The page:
Some days back, The Register mentioned cyberstorm.mu (name rebranded due to trademark issues) preparing for IETF100 hackathon. Hooray! Yeah, we did it and the hard work finally paid off thanks to the core team and the whole of cyberstorm.mu team. After registering on the IETF – Internet Engineering Task Force website, the cyberstorm.mu team set itself on the TLS1.3 API source code. We were all focused on the OpenSSL codes.
Once in our office, we set up the network and our equipment. Check out logan’s blog to have an idea how things went on. That’s true we struggled in the beginning, but finally we could see the light at the end of the tunnel. Patience and patience is all what you need and a calm mind to study how things are in the code. The testing was then carried out to confirm the beauty of the TLS 1.3 codes in our chosen projects. You can also view the TLS tutorial which explains the objectives of TLS1.3. For example: Mitigation of pervasive monitoring.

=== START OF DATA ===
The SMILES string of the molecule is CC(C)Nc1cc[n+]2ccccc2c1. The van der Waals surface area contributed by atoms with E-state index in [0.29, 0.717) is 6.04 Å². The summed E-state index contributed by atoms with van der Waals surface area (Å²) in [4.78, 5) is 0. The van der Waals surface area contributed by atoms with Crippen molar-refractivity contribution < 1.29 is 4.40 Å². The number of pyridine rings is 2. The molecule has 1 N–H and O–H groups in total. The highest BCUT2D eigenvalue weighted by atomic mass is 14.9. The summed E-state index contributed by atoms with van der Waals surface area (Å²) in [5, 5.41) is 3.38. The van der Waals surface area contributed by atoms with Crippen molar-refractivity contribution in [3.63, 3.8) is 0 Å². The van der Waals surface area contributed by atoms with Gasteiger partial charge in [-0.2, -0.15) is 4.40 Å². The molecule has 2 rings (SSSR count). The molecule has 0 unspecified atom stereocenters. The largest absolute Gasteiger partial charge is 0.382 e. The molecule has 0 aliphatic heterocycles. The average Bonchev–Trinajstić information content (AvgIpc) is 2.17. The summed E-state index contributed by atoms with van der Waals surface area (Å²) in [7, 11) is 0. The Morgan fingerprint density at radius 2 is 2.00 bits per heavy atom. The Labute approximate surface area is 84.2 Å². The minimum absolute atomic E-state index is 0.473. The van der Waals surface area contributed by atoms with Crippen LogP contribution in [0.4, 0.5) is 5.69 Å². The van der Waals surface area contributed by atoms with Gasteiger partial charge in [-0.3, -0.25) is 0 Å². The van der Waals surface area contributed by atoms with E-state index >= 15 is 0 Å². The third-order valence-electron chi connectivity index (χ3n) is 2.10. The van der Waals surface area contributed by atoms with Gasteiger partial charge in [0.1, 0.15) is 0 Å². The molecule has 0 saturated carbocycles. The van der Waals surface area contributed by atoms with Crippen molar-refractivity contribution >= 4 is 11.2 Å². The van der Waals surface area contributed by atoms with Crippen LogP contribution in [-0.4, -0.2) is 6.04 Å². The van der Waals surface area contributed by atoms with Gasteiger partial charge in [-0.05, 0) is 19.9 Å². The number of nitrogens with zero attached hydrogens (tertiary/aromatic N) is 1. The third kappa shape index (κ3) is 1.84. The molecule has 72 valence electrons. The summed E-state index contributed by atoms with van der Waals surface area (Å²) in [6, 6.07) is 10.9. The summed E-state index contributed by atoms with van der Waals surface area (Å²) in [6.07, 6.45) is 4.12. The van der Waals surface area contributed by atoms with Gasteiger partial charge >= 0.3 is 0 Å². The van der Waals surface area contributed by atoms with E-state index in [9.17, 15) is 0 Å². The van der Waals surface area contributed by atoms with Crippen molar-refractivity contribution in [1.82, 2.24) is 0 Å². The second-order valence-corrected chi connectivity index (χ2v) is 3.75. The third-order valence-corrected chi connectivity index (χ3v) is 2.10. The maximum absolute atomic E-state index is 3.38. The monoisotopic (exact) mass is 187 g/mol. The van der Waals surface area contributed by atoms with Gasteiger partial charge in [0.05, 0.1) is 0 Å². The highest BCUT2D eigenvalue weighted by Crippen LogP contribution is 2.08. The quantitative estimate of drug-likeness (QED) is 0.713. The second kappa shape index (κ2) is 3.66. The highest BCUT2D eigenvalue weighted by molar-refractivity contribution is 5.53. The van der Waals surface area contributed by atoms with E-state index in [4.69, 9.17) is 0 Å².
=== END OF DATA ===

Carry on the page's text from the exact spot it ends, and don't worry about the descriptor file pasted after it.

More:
Here are some hints about the security from TLS1.3
- RSA key was removed.
- Stream ciphers was reviewed.
- Removal of compressed data mechanism which was able to influence which data can be sent.
- Renegotiation was removed.
- SHA1 and Block ciphers were removed.
- Use of modern cryptography like A-EAD.
- Use of modern key such as PSK.
After the IETF Hackathon, it was announced publicly about the good job done by the cyberstorm.mu team on the IETF channel.
The team at the beach 🙂
More links :
PS: Any more links related to IETF Hackathon TLS 1.3 let me know, I will add it here!
- TLS 1.3 hackathon objectived by Nick Sulliman
- IETF presenting remote participants
- Day 0 – IETF TLS 1.3 Hackathon by Logan
- Day 1 – IETF TLS 1.3 Hackathon by Logan
- Introducing TLS 1.3 by Cloudflare